Heading home the other night we stopped at a red light and our 3 year old pipes up from the back seat:
“Is that our lollipop getting place?”
My wife and I looked over to see a bank drive though lit up and we just started laughing.
As far as he is concerned, a bank is nothing more than a place where a tube sends you free lollipops. 🙂
My second born, the three-year old, is a walking soundbite. Sometimes I have a difficult time remembering all the crazy things he’s said throughout the day to repeat them later. He’s also so animated and has such great delivery that sometimes simply repeating his word doesn’t do the situation justice. Last night at dinner he provided two particularly memorable moments. Continue reading Kid Speak: Junk Food
On occasion I send the kids out into the fenced-in back yard to run around and play while I get dinner ready in the kitchen and watch them through the large bay windows. I usually open one of the windows so I can keep a better ear out for anything that might be going on.
It is not uncommon to hear crying and one child yelling out that another isn’t sharing some toy or another. But, this one particular day while I am preparing dinner I turn my back to the window and happen to hear a child screaming “Help, Help”
Now a cry is one thing, a cry means the damage has already been done. I can only offer comfort at best at that point. But a cry for help is a completely different thing all together. A cry for help means danger is imminent but hasn’t happened yet and I might be able to stop it. I instantly dropped what I was doing and sprinted out the back door not even pausing to look out the window first.
I threw open the door and sprinted out into the yard to begin my visual sweep and assess the situation. I just knew that there wasn’t a moment to lose. Then I looked up. I saw my child in trouble. I stopped running. My three year old looks up at me and with deep concern in his voice calls out:
“Help, Help. This thing is stuck on me and it made my pants fall off!”
“Umm, yeah buddy, I’ll help you out. Just let daddy get his camera first….”
My kids seem to enjoy any trip that gets them out of the house. The grocery store is no different. I’m eternally grateful to BJ’s Wholesale Club for having a decent stock of family friendly shopping carts. These carts have a double-seater race car on the front and two standard kid seats up near the handle. This allows me to put all 4 of my kids into the cart in proper seats.
My kids are constantly chattering about something, saying hello six or seven times to every person that passes and incessantly asking me for every toy and sweet that we pass. I’ve gotten pretty good at blocking out all their noise. But this morning my 3 year old was so excited about something that I had to pause and find out exactly what it was he was so fired up about.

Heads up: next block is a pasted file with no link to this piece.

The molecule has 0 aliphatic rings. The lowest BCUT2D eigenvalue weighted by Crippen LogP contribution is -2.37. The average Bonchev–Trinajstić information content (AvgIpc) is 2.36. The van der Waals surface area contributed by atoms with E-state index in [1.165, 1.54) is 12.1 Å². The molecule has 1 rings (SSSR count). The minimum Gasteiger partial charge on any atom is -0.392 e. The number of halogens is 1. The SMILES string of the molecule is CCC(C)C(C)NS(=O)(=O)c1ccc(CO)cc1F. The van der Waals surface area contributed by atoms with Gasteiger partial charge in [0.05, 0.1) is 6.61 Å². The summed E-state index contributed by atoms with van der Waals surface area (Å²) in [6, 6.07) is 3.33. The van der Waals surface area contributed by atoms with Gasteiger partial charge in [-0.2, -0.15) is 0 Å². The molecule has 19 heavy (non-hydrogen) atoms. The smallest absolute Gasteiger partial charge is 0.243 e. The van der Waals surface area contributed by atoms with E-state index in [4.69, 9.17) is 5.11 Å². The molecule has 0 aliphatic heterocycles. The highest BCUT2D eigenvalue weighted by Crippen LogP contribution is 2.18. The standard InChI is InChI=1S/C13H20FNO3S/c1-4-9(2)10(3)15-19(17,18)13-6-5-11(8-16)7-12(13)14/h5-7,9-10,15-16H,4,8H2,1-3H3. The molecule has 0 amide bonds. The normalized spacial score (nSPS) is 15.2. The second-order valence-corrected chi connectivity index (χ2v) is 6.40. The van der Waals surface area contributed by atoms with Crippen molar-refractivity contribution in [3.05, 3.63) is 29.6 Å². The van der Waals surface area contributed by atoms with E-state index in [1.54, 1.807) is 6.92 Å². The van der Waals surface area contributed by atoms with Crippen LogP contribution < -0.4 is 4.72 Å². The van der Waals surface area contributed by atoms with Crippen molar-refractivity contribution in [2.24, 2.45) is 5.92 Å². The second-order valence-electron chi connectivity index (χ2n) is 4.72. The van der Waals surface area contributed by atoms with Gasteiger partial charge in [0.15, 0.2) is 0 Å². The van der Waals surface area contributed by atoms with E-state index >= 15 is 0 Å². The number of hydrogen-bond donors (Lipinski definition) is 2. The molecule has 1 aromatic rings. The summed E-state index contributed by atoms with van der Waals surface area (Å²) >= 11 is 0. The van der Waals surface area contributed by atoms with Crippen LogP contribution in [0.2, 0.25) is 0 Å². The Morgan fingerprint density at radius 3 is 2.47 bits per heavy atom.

I leaned around the front of the cart and asked him to repeat what he was saying. With all the excitement of Christmas Morning his eyes lit up as he pointed across the store and through an anticipatory shiver he yelled out:
“Can we go into that Burrrry Thing?!”
I just smiled at him. I could learn a thing or two from him about enjoying the simple things in life.
“Yes, son, we can go into the walk-in cooler”
When I venture to the playground with my 4 kids I have to have my head on a constant swivel. The youngest isn’t mobile yet but the other 3 run around like lunatics. It seems they have an unspoken rule that they will be the furthest away from each other as possible at all times. This makes it extra challenging to keep an eye on them and I’m always thankful when I have an extra set of eyes helping me watch.
This one particular Saturday my brother-in-law volunteered to go with me and the kids to check out a park nearby that we had never been to. As per usual, the 3 kids each proceeded to go do something far away from the others. At least I had my brother-in-law to help out. This playground was designed for kids ages 5-12 so I was grateful to have the help in watching the kids as there were some elements where they could have gotten hurt.
One such element was a giant boulder/wall that doubled as a bridge between two other platforms. It was a unique setup that I’ve never seen before. It was cool but it also provided an excellent opportunity for someone to fall off a 4 foot high rock. I had been watching my 5 year old go back and forth across it several times and began to get comfortable with him being up there. That’s when out of the corner of my eye I saw him hop from one side to the other on one foot.
Not wanting him to take that risk again I walked over to him and asked him what that one footed hop was all about. He looked at me, got real serious for a moment, leaned in and very matter-of-factly told me:
“What I’m trying to do is make myself look like a big kid so people don’t think I’m 5, so they think I’m 6, or maybe even 7.”
Oh to be a kid again. I just smiled and held his hand and calmly replied:
“Well, what I’m trying to do is look like a good Dad and keep you from breaking your arm. So could you please not do that again?”
One of the highlights of my day is when one of my children say something unexpected or funny. So often these little nuggets are full of wisdom, not always mind you, sometimes it’s just down right silliness. Either way it is usually a wonderful glimpse into the mind of a child and a reminder of what it once was to view the world through the innocent eyes of childhood.
I’m not sure how much wisdom is in today’s quote, or even truth for that matter but it sure is funny.
After a short trip to the store my 3 year old, Greyson, and I had the following conversation:
Greyson: “Daddy, can we go to Chik-fil-a, eat, play on the playground then go home and take a nap? Does that sound like a good plan?”
Me: “Well it is a good plan but we’re going to save money and eat at home.”
Greyson: “But mommy can waste money.”
Me: “Oh? She can? Who said that?”